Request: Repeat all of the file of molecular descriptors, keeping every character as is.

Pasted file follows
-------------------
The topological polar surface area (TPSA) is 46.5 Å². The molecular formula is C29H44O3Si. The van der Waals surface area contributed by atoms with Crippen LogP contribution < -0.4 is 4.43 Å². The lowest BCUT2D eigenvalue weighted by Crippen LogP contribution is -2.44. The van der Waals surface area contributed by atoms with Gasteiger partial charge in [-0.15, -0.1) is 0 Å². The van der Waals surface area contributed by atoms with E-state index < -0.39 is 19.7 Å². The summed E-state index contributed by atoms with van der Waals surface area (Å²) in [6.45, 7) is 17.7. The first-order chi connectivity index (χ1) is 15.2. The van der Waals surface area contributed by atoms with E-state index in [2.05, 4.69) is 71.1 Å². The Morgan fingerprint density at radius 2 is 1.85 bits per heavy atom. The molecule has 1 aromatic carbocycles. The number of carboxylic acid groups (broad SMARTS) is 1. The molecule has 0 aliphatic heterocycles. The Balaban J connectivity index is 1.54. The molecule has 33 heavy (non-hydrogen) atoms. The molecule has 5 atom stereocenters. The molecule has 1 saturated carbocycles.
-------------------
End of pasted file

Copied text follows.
The topological polar surface area (TPSA) is 46.5 Å². The molecular formula is C29H44O3Si. The van der Waals surface area contributed by atoms with Crippen LogP contribution < -0.4 is 4.43 Å². The lowest BCUT2D eigenvalue weighted by Crippen LogP contribution is -2.44. The van der Waals surface area contributed by atoms with Gasteiger partial charge in [-0.15, -0.1) is 0 Å². The van der Waals surface area contributed by atoms with E-state index < -0.39 is 19.7 Å². The summed E-state index contributed by atoms with van der Waals surface area (Å²) in [6.45, 7) is 17.7. The first-order chi connectivity index (χ1) is 15.2. The van der Waals surface area contributed by atoms with E-state index in [2.05, 4.69) is 71.1 Å². The Morgan fingerprint density at radius 2 is 1.85 bits per heavy atom. The molecule has 1 aromatic carbocycles. The number of carboxylic acid groups (broad SMARTS) is 1. The molecule has 0 aliphatic heterocycles. The Balaban J connectivity index is 1.54. The molecule has 33 heavy (non-hydrogen) atoms. The molecule has 5 atom stereocenters. The molecule has 1 saturated carbocycles.